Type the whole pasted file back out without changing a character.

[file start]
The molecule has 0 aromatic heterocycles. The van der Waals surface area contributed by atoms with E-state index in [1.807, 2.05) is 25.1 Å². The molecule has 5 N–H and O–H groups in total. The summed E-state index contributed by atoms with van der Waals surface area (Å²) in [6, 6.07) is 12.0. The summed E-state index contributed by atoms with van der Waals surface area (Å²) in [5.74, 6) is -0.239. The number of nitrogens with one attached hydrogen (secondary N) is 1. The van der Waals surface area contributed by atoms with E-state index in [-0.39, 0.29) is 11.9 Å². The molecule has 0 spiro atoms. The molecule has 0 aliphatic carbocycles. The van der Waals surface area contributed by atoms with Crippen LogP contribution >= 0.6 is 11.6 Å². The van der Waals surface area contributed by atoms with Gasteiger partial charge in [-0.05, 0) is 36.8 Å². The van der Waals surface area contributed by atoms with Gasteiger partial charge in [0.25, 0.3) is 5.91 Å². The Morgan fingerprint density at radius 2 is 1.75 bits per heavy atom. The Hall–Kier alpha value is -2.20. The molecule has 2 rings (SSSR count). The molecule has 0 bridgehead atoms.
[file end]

The molecule has 0 aromatic heterocycles. The van der Waals surface area contributed by atoms with E-state index in [1.807, 2.05) is 25.1 Å². The molecule has 5 N–H and O–H groups in total. The summed E-state index contributed by atoms with van der Waals surface area (Å²) in [6, 6.07) is 12.0. The summed E-state index contributed by atoms with van der Waals surface area (Å²) in [5.74, 6) is -0.239. The number of nitrogens with one attached hydrogen (secondary N) is 1. The van der Waals surface area contributed by atoms with E-state index in [-0.39, 0.29) is 11.9 Å². The molecule has 0 spiro atoms. The molecule has 0 aliphatic carbocycles. The van der Waals surface area contributed by atoms with Crippen LogP contribution >= 0.6 is 11.6 Å². The van der Waals surface area contributed by atoms with Gasteiger partial charge in [-0.05, 0) is 36.8 Å². The van der Waals surface area contributed by atoms with Gasteiger partial charge in [0.25, 0.3) is 5.91 Å². The Morgan fingerprint density at radius 2 is 1.75 bits per heavy atom. The Hall–Kier alpha value is -2.20. The molecule has 2 rings (SSSR count). The molecule has 0 bridgehead atoms.